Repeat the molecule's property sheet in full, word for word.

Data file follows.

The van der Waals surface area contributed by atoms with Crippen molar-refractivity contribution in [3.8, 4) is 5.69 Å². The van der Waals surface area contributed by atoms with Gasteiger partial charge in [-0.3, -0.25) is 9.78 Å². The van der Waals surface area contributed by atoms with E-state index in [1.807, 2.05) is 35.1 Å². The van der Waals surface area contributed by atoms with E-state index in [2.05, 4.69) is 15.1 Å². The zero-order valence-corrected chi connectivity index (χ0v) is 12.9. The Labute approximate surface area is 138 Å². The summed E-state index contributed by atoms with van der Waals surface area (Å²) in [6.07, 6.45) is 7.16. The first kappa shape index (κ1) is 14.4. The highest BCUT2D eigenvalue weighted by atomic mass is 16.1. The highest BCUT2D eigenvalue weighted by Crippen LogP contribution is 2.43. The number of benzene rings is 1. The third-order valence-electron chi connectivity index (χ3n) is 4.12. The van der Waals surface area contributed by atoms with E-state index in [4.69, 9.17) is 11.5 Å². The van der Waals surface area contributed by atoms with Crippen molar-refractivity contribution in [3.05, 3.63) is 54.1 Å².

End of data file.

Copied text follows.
The van der Waals surface area contributed by atoms with Crippen molar-refractivity contribution in [3.8, 4) is 5.69 Å². The van der Waals surface area contributed by atoms with Gasteiger partial charge in [-0.3, -0.25) is 9.78 Å². The van der Waals surface area contributed by atoms with E-state index in [1.807, 2.05) is 35.1 Å². The van der Waals surface area contributed by atoms with E-state index in [2.05, 4.69) is 15.1 Å². The zero-order valence-corrected chi connectivity index (χ0v) is 12.9. The Labute approximate surface area is 138 Å². The summed E-state index contributed by atoms with van der Waals surface area (Å²) in [6.07, 6.45) is 7.16. The first kappa shape index (κ1) is 14.4. The highest BCUT2D eigenvalue weighted by atomic mass is 16.1. The highest BCUT2D eigenvalue weighted by Crippen LogP contribution is 2.43. The number of benzene rings is 1. The third-order valence-electron chi connectivity index (χ3n) is 4.12. The van der Waals surface area contributed by atoms with E-state index in [4.69, 9.17) is 11.5 Å². The van der Waals surface area contributed by atoms with Crippen molar-refractivity contribution in [3.05, 3.63) is 54.1 Å².